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Figure 3: (a) IHC showing atypical lymphocytes positive for LCA (H and E, ×100), (b) IHC showing atypical lymphocytes positive for CD56 (H and E, ×100), (c) IHC showing atypical lymphocytes positive for CD3 (H and E, ×100)

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   Discussion Top

Malignant lymphomas of the sinonasal region and nasopharynx are majorly of Non-Hodgkins lymphoma type and fall either into NK/T cell type, B cell type or peripheral T cell type. The most common of the so called "nasal type" in which the nasal cavity is the prototype site of involvement are the extranodal NK/T cell lymphomas. [2] In the past this entity has been referred to as lethal midline granuloma, polymorphic reticulosis, malignant midline reticulosis. [3] The term "lethal midline granuloma" was first described by McBride in 1897. [4],[5] Macroscopically the lesions usually look like necrotic granulomas and are characterized by ulceration and destruction of the nose and paranasal sinuses with erosion of soft tissues, bone and cartilage of the region. The patients show an aggressive and lethal course with rapid destruction of the nose and face (midline), therefore the term "lethal midline granuloma". This disease occurs around the fourth decade and the male to female ratio is 8:1 to 2:1. The major symptoms are nasal stuffiness with or without nasal discharge. Oral or nasal ulcer with conjunctivitis may also occur. Perforation of the nasal septum with mutilation of the surrounding tissues eventually occurs. [6] This entity is associated with Epstein Barr virus. Morphologically it is characterized by extensive ulceration of mucosal sites with a lymphomatous infiltrate that is diffuse, but has an angiocentric and angiodestructive growth pattern. [3],[5] These tumors have specific characteristics of NK cells. NK cells are active against tumor cells and cells infected with bacteria or viruses without prior sensitization. These develop from precursor cells that can differentiate into NK/T cells and this explains why some of the NK cells can also express T cell markers. The most common immunophenotype of the is CD56+, CD2+ and surface CD20-. [3],[5],[6],[7] Seen mostly in adults in the Asian and Mexican region, skin involvement is seen in 10-20% of patients. Our patient was a 35 year old male with short history of right sided nasal obstruction and discharge with same sided tender erythematous lesion with lesional biopsy showing atypical lymphoid cells that were positive for CD56 on IHC.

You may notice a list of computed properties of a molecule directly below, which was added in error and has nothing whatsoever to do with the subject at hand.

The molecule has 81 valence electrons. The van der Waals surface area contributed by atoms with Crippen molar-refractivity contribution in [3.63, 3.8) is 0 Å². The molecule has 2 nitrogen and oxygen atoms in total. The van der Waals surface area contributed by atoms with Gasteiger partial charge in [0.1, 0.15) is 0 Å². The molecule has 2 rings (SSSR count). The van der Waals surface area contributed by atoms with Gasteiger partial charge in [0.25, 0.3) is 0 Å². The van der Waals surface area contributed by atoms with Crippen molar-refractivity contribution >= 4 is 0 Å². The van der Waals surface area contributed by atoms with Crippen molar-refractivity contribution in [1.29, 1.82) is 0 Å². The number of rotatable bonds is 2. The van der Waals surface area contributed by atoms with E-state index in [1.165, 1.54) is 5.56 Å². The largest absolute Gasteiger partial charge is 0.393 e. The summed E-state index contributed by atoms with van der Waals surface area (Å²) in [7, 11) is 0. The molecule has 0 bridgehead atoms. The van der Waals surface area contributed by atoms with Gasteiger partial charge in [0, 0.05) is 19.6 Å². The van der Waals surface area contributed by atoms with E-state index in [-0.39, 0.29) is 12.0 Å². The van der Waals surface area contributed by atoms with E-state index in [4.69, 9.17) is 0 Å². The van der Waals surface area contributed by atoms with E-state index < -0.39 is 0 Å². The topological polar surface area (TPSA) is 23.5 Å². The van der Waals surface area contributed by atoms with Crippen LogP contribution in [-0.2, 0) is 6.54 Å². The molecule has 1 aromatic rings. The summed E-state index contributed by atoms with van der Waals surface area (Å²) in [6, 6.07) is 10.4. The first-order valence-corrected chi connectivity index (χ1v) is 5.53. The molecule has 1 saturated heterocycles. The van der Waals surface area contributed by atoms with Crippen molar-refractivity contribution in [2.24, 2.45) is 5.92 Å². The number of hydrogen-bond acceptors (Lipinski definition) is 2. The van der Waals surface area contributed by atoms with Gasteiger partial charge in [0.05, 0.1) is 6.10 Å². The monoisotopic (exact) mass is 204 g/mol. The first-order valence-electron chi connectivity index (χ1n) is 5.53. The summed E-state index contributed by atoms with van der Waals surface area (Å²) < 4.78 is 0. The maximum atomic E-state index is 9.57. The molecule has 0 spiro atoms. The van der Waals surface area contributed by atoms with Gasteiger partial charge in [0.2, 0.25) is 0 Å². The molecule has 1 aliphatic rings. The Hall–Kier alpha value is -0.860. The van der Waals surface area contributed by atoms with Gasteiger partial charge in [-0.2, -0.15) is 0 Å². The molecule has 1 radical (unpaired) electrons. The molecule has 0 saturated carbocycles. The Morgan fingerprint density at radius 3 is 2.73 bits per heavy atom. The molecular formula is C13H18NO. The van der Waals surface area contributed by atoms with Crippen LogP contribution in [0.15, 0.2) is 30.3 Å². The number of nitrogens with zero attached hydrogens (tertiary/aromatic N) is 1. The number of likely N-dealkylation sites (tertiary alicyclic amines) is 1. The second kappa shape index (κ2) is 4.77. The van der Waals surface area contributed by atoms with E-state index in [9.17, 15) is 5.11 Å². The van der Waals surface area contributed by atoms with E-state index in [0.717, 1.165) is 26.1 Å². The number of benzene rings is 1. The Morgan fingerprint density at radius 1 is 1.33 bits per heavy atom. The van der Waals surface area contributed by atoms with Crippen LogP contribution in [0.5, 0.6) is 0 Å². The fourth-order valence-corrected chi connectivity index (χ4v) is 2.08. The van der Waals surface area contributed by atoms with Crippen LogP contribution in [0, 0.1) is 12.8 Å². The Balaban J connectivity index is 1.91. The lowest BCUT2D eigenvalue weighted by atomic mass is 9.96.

Nasal NK/T cell lymphoma is an aggressive disease with a rapid downhill course. Untreated, this disease has a very high mortality reaching almost 100% due to septicemia, perforation into blood vessels or penetration into brain leading to abscess. Wang et al., reported combined chemotherapy followed by involved field external radiation beam to be beneficial in patients and prolonged progression free survival rates. [8] The confusing clinical picture of this disease calls for a high degree of suspicion for correct diagnosis and early intervention to prolong the patient survival.

   References Top

1.Mendenhall WM, Olivier KR, Lynch JW, Mendenhall NP. Lethal midline granuloma-nasal natural killer/T cell lymphoma. Am J Clin Oncol 2006;29:202-6.  Back to cited text no. 1
2.Batra P, Shah N, Mathur S. Midline lethal granuloma: A clinical enigma. Indian J Dent Res 2003;14:174-83.  Back to cited text no. 2
3.Mehta V, Balachandran C, Bhat S, Geetha V, Fernandes D. Nasal NK/T cell lymphoma presenting as a lethal midline granuloma. Indian J Dermatol Venereol Leprol 2008;74:145-7.  Back to cited text no. 3
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4.Ghosh SN, Dey SK, Chatterjee C. Lethal Midline Granuloma. Indian J Dermatol 1995;40:53-4.  Back to cited text no. 4
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5.Metgud RS, Doshi JJ, Gaurkhede S, Dongre R, Karle R. Extranodal NK/T-cell lymphoma, nasal type (angiocentric T-cell lymphoma): A review about the terminology. J Oral Maxillofac Pathol 2011;15:96-100.  Back to cited text no. 5
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6.Patel V, Mahajan S, Kharkar V, Khopkar U. Nasal extranodal NK/T-cell lymphoma presenting as a perforating palatal ulcer: A diagnostic challenge. Indian J Dermatol Venereol Leprol 2006;72:218-21.  Back to cited text no. 6
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7.Chim CS, Ooi GC, Shek TW, Liang R, Kwong YL. Lethal midline granuloma revisited: Nasal T/natural killer cell lymphoma. J Clin Oncol 1999;17:1322-5.  Back to cited text no. 7
8.Wang B, Lu JJ, Ma X, Guo Y, Lu H, Hong X, et al. Combined chemotherapy and external beam radiation for stage IE and IIE natural killer cell T-cell lymphoma of nasal cavity. Leuk Lymphoma 2007;48:396-402.  Back to cited text no. 8


  [Figure 1], [Figure 2], [Figure 3]